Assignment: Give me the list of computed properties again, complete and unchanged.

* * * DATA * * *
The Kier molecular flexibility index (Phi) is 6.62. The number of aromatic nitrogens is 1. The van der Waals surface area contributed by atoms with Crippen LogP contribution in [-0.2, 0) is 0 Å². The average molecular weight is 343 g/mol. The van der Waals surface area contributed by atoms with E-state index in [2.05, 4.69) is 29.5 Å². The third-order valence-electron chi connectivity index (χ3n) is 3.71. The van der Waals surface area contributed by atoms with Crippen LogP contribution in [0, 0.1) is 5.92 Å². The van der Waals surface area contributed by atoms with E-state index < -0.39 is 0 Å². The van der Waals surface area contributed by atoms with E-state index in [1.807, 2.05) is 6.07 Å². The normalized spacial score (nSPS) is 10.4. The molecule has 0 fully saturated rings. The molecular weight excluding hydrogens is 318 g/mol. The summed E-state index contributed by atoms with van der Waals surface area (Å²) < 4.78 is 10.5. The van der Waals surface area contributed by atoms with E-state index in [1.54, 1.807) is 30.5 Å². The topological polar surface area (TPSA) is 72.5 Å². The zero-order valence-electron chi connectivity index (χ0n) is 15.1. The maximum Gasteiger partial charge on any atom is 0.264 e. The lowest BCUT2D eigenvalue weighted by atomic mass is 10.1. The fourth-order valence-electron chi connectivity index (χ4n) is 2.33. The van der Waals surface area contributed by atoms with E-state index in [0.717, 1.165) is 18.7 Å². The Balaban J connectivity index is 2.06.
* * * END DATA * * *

The Kier molecular flexibility index (Phi) is 6.62. The number of aromatic nitrogens is 1. The van der Waals surface area contributed by atoms with Crippen LogP contribution in [-0.2, 0) is 0 Å². The average molecular weight is 343 g/mol. The van der Waals surface area contributed by atoms with E-state index in [2.05, 4.69) is 29.5 Å². The third-order valence-electron chi connectivity index (χ3n) is 3.71. The van der Waals surface area contributed by atoms with Crippen LogP contribution in [0, 0.1) is 5.92 Å². The van der Waals surface area contributed by atoms with E-state index < -0.39 is 0 Å². The van der Waals surface area contributed by atoms with E-state index in [1.807, 2.05) is 6.07 Å². The normalized spacial score (nSPS) is 10.4. The molecule has 0 fully saturated rings. The molecular weight excluding hydrogens is 318 g/mol. The summed E-state index contributed by atoms with van der Waals surface area (Å²) < 4.78 is 10.5. The van der Waals surface area contributed by atoms with E-state index in [1.54, 1.807) is 30.5 Å². The topological polar surface area (TPSA) is 72.5 Å². The zero-order valence-electron chi connectivity index (χ0n) is 15.1. The maximum Gasteiger partial charge on any atom is 0.264 e. The lowest BCUT2D eigenvalue weighted by atomic mass is 10.1. The fourth-order valence-electron chi connectivity index (χ4n) is 2.33. The van der Waals surface area contributed by atoms with E-state index in [0.717, 1.165) is 18.7 Å². The Balaban J connectivity index is 2.06.